For the past 18 years, “Caveman Bill” Donaldson has lived in a cave above the Yukon River in Canada’s far north. The cave—equipped with battery-powered lights, a woodstove, cooking facilities, and a bed—is located across the river from Dawson City, which was once the epicenter of the Klondike Gold Rush.
“When I first got to Dawson City, I was looking at a bunch of different options,” Bill says. “I was living in a tent when a buddy of mine suggested some caves across the river. So I came over, checked ‘em out. Once the river broke, I paddled over and moved on in.”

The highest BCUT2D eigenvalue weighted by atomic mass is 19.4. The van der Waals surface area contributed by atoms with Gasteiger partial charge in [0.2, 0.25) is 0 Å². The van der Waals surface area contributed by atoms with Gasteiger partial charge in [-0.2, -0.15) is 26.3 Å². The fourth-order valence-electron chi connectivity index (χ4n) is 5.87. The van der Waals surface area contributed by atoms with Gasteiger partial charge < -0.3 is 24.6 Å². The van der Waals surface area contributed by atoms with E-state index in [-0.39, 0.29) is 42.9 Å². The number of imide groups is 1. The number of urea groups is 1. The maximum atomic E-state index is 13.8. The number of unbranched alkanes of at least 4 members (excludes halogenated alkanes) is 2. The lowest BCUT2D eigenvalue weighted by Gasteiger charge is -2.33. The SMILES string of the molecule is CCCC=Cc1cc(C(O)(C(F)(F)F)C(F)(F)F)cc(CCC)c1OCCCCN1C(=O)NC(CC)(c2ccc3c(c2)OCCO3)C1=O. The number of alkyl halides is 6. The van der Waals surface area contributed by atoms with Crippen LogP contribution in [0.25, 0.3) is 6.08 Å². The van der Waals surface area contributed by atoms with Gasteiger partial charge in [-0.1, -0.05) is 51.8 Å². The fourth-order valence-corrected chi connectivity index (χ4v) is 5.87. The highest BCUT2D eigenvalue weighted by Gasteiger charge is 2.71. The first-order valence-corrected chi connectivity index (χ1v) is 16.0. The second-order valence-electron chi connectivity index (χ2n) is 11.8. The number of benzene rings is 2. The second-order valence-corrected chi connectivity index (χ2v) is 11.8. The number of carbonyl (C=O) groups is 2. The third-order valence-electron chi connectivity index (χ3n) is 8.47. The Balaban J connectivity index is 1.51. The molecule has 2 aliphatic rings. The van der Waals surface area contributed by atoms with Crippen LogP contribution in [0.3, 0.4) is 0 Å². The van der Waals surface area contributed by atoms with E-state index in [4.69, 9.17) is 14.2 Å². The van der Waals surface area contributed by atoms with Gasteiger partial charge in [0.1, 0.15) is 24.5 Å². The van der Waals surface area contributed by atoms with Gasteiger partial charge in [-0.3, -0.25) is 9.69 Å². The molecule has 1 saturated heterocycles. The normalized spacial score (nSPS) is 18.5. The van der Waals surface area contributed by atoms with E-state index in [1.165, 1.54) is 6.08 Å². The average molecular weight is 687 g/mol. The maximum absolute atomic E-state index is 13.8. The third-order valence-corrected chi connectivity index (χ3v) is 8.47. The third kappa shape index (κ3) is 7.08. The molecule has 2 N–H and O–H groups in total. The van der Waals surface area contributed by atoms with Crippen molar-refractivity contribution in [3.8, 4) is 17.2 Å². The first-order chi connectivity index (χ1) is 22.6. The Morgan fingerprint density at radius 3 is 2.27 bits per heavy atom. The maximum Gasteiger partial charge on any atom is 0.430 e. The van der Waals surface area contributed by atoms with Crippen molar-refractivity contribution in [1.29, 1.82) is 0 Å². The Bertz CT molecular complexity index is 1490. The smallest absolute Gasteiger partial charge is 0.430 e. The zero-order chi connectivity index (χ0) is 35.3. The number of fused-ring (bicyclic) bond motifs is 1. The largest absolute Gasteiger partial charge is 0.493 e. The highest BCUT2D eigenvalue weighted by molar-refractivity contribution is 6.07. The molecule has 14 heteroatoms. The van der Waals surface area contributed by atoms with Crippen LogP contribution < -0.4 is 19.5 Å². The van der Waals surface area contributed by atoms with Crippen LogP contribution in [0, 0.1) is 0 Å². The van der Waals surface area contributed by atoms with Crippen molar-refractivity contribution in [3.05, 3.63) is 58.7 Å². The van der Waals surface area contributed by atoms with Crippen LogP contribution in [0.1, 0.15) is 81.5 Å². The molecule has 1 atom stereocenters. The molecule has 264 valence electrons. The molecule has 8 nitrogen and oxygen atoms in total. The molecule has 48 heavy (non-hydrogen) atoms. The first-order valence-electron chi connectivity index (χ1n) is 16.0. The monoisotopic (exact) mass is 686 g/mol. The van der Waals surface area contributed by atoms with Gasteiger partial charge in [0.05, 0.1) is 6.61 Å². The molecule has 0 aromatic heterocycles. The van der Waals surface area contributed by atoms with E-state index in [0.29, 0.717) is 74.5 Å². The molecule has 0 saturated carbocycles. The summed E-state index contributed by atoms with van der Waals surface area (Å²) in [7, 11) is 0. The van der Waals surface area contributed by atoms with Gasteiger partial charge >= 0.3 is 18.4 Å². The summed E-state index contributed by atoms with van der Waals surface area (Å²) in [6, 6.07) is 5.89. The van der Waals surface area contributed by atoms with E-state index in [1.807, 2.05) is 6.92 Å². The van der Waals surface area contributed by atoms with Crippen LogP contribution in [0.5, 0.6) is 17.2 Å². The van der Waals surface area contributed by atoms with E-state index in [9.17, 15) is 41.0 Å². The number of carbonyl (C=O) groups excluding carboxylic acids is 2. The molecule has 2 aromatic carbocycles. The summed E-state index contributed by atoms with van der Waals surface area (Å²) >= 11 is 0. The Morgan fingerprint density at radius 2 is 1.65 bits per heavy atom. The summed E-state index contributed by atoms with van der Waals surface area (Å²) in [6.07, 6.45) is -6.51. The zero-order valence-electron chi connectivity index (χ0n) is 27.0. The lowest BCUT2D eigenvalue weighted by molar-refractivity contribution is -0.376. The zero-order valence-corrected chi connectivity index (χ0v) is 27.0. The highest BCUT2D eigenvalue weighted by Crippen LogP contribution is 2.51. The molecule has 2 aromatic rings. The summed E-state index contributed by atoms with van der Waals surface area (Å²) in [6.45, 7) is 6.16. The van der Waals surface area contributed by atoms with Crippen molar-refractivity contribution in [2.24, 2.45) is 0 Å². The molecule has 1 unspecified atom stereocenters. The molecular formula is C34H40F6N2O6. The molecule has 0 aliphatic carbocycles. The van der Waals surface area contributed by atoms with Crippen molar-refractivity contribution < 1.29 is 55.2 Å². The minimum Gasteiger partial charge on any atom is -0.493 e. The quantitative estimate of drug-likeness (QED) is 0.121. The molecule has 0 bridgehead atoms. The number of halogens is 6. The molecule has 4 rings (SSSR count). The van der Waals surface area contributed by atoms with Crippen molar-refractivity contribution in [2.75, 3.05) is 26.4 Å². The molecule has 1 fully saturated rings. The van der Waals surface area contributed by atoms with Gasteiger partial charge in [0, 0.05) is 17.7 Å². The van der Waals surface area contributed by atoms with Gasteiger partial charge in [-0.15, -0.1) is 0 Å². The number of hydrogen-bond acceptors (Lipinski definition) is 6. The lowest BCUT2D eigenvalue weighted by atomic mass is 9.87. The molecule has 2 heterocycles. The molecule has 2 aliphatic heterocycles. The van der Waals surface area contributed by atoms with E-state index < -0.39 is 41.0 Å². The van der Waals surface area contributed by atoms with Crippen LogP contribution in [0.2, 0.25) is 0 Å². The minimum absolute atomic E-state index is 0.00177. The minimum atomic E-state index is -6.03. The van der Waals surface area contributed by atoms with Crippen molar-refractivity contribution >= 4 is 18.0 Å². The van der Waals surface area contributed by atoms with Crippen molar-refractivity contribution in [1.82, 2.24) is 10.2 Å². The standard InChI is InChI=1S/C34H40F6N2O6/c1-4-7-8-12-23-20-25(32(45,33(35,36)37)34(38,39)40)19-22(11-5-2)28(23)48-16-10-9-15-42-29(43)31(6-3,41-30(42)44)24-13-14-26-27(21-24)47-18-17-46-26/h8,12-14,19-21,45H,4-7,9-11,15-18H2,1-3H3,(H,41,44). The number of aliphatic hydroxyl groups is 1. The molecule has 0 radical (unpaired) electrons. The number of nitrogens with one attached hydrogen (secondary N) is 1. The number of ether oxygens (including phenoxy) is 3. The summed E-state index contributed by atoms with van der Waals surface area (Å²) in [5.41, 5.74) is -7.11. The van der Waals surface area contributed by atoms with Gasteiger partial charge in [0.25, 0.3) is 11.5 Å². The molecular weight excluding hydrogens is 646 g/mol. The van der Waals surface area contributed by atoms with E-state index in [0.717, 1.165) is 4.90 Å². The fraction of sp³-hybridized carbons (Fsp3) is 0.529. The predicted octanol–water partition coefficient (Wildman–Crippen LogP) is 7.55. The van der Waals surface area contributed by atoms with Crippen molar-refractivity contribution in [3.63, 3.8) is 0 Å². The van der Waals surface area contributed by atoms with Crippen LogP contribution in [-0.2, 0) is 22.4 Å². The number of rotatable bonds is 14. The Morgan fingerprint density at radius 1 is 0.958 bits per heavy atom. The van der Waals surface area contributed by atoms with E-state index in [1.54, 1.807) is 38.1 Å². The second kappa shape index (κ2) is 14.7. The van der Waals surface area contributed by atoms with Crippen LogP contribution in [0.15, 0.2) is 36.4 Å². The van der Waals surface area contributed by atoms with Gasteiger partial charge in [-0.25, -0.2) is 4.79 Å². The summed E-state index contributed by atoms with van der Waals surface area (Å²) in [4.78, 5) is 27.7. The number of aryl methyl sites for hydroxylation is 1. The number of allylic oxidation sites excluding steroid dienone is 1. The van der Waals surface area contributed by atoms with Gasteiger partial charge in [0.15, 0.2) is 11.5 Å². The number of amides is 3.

Bill meets me at Bombay Peggy’s pub wearing dusty jeans, a t-shirt, and a fedora hat. His hair is neatly tucked into a ponytail, and he has laser-focused eyes. He strokes his shaggy beard and smiles as we chat; his teeth, amazingly for a caveman, are pearly white, just one part of Bill’s overall normalcy. He doesn’t preach a “cave dwelling lifestyle” or reject the modern world. He enjoys watching Dexter on his laptop, has 492 Facebook friends, and bikes into town to visit his buddies. He’s well-known around town as a skilled handyman and wood-worker, as well as a celebrated tourist attraction. He chose a troglodyte lifestyle for a fairly simple reason: “It was either a tent or a cave.”